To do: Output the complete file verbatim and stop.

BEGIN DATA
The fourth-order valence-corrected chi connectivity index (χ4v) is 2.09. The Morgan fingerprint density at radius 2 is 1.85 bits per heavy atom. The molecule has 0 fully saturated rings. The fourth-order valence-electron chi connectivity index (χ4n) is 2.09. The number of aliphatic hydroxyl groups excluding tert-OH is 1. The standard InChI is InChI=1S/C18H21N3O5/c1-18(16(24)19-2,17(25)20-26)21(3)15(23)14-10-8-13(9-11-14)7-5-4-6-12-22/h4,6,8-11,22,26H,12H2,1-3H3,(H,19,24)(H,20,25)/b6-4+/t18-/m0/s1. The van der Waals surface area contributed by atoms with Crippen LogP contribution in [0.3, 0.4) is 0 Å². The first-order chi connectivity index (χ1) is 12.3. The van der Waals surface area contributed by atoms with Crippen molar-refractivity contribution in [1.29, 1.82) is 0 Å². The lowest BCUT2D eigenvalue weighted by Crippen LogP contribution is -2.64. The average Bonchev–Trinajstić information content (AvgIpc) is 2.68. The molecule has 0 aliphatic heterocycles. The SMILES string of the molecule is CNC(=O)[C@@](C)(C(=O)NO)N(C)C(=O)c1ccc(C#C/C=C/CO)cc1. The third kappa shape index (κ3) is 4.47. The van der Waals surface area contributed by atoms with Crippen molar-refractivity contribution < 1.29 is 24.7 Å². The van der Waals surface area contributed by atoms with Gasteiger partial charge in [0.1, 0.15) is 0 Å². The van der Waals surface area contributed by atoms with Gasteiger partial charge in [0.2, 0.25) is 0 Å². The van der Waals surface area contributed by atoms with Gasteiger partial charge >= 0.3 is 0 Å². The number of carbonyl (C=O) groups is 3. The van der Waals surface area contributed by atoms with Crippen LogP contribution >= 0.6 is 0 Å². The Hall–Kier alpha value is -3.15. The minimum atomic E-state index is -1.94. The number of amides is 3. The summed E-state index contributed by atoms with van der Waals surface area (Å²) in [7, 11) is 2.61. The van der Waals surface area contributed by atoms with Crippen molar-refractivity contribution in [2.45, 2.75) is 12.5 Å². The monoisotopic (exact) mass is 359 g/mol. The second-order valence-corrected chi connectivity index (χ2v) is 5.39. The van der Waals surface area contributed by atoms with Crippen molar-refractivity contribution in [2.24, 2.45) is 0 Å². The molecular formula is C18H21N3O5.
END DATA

The fourth-order valence-corrected chi connectivity index (χ4v) is 2.09. The Morgan fingerprint density at radius 2 is 1.85 bits per heavy atom. The molecule has 0 fully saturated rings. The fourth-order valence-electron chi connectivity index (χ4n) is 2.09. The number of aliphatic hydroxyl groups excluding tert-OH is 1. The standard InChI is InChI=1S/C18H21N3O5/c1-18(16(24)19-2,17(25)20-26)21(3)15(23)14-10-8-13(9-11-14)7-5-4-6-12-22/h4,6,8-11,22,26H,12H2,1-3H3,(H,19,24)(H,20,25)/b6-4+/t18-/m0/s1. The van der Waals surface area contributed by atoms with Crippen LogP contribution in [0.3, 0.4) is 0 Å². The first-order chi connectivity index (χ1) is 12.3. The van der Waals surface area contributed by atoms with Crippen molar-refractivity contribution in [1.29, 1.82) is 0 Å². The lowest BCUT2D eigenvalue weighted by Crippen LogP contribution is -2.64. The average Bonchev–Trinajstić information content (AvgIpc) is 2.68. The molecule has 0 aliphatic heterocycles. The SMILES string of the molecule is CNC(=O)[C@@](C)(C(=O)NO)N(C)C(=O)c1ccc(C#C/C=C/CO)cc1. The third kappa shape index (κ3) is 4.47. The van der Waals surface area contributed by atoms with Crippen molar-refractivity contribution < 1.29 is 24.7 Å². The van der Waals surface area contributed by atoms with Gasteiger partial charge in [0.1, 0.15) is 0 Å². The van der Waals surface area contributed by atoms with Gasteiger partial charge in [0.2, 0.25) is 0 Å². The van der Waals surface area contributed by atoms with Gasteiger partial charge >= 0.3 is 0 Å². The number of carbonyl (C=O) groups is 3. The van der Waals surface area contributed by atoms with Crippen LogP contribution >= 0.6 is 0 Å². The Hall–Kier alpha value is -3.15. The minimum atomic E-state index is -1.94. The number of amides is 3. The summed E-state index contributed by atoms with van der Waals surface area (Å²) in [7, 11) is 2.61. The van der Waals surface area contributed by atoms with Crippen molar-refractivity contribution in [2.45, 2.75) is 12.5 Å². The monoisotopic (exact) mass is 359 g/mol. The second-order valence-corrected chi connectivity index (χ2v) is 5.39. The van der Waals surface area contributed by atoms with Crippen molar-refractivity contribution in [2.24, 2.45) is 0 Å². The molecular formula is C18H21N3O5.